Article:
Understanding the issues that really exist, wherever your data resides, is key to good security. So it’s time for security experts to debunk a few persistent cloud security myths.
1. The cloud is less secure than an on-premises solution: “Not true. Cloud still has physical anchors in the form of datacentres. Most cloud service providers (CSPs) have better physical security for their datacentres than most companies have for their own facilities,” says Pravin Kothari, chief executive at CipherCloud.
2. The CSP is responsible for securing your data: “When you outsource IT operations to the cloud, you don’t outsource your risk. End-responsibility for data lost in a breach always rests with the organisation – and in some cases the individual – that owns the data,” says Simon Leech, chief technologist for security at Hewlett Packard Enterprise.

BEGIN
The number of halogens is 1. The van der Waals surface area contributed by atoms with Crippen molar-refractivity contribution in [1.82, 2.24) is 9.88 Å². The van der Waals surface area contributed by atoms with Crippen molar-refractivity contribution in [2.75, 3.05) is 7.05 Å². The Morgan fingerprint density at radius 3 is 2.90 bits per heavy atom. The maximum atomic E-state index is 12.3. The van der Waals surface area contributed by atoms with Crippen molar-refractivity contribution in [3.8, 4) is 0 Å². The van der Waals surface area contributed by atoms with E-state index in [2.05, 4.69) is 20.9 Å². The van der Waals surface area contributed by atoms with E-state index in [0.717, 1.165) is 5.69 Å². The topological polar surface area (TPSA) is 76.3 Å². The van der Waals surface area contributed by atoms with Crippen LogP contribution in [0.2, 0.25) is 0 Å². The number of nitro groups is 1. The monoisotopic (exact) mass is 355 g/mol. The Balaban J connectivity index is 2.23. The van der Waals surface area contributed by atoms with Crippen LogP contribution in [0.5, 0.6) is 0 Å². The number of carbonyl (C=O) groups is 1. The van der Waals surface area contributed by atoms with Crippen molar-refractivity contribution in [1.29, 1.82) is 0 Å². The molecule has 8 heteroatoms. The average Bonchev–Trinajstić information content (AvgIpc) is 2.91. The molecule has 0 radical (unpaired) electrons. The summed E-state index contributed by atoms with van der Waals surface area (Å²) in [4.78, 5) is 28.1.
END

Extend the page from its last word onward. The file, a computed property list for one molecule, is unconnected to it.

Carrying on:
3. Users in the same cloud can attack each other: “A common concern is that attacks from one customer to another are easier because everyone is using the same service. But it’s extremely difficult for one virtual machine to attack another. Most providers go further than the basics in ensuring that all layers of a virtual machine are isolated from each other,” says David Barker, technical director and co-founder of 4D.
4. Data in the cloud can be located anywhere as long as it’s encrypted: “Encrypted data is still subject to data protection law if the encryption can be reversed and the data personally identifiable. You need to understand which country and data protection legislation is applicable to your data, whether encrypted or not,” says John Godwin, director of information assurance and compliance at Skyscape Cloud Services.